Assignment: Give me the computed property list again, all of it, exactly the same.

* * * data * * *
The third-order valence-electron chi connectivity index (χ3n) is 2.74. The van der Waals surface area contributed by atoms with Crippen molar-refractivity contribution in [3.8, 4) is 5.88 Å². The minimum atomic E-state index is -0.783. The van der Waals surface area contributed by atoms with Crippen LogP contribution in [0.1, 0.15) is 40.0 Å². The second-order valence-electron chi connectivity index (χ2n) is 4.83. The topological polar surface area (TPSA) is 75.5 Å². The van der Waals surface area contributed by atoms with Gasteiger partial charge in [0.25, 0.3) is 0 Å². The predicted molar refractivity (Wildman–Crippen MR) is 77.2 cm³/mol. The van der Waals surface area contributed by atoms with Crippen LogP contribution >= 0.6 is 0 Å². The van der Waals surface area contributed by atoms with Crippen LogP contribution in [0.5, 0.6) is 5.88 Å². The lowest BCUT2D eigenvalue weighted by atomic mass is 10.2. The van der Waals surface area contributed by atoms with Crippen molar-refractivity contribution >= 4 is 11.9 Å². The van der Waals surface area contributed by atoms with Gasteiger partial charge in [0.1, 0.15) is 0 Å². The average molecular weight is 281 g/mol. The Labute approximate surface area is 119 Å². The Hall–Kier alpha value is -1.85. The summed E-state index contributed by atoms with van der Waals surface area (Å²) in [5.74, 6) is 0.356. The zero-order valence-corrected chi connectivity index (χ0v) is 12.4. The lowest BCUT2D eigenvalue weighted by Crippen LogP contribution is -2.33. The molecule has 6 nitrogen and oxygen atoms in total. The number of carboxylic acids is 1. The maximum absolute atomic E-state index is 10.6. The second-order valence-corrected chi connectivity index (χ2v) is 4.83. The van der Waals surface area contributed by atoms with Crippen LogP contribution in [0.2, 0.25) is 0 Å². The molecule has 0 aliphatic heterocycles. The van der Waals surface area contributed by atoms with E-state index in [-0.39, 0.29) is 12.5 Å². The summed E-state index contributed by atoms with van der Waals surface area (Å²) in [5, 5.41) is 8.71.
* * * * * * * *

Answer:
The third-order valence-electron chi connectivity index (χ3n) is 2.74. The van der Waals surface area contributed by atoms with Crippen molar-refractivity contribution in [3.8, 4) is 5.88 Å². The minimum atomic E-state index is -0.783. The van der Waals surface area contributed by atoms with Crippen LogP contribution in [0.1, 0.15) is 40.0 Å². The second-order valence-electron chi connectivity index (χ2n) is 4.83. The topological polar surface area (TPSA) is 75.5 Å². The van der Waals surface area contributed by atoms with Gasteiger partial charge in [0.25, 0.3) is 0 Å². The predicted molar refractivity (Wildman–Crippen MR) is 77.2 cm³/mol. The van der Waals surface area contributed by atoms with Crippen LogP contribution >= 0.6 is 0 Å². The van der Waals surface area contributed by atoms with Crippen LogP contribution in [0.5, 0.6) is 5.88 Å². The lowest BCUT2D eigenvalue weighted by atomic mass is 10.2. The van der Waals surface area contributed by atoms with Crippen molar-refractivity contribution >= 4 is 11.9 Å². The van der Waals surface area contributed by atoms with Gasteiger partial charge in [0.1, 0.15) is 0 Å². The average molecular weight is 281 g/mol. The Labute approximate surface area is 119 Å². The Hall–Kier alpha value is -1.85. The summed E-state index contributed by atoms with van der Waals surface area (Å²) in [5.74, 6) is 0.356. The zero-order valence-corrected chi connectivity index (χ0v) is 12.4. The lowest BCUT2D eigenvalue weighted by Crippen LogP contribution is -2.33. The molecule has 6 nitrogen and oxygen atoms in total. The number of carboxylic acids is 1. The maximum absolute atomic E-state index is 10.6. The second-order valence-corrected chi connectivity index (χ2v) is 4.83. The van der Waals surface area contributed by atoms with Crippen LogP contribution in [0.2, 0.25) is 0 Å². The molecule has 0 aliphatic heterocycles. The van der Waals surface area contributed by atoms with E-state index in [-0.39, 0.29) is 12.5 Å². The summed E-state index contributed by atoms with van der Waals surface area (Å²) in [5, 5.41) is 8.71.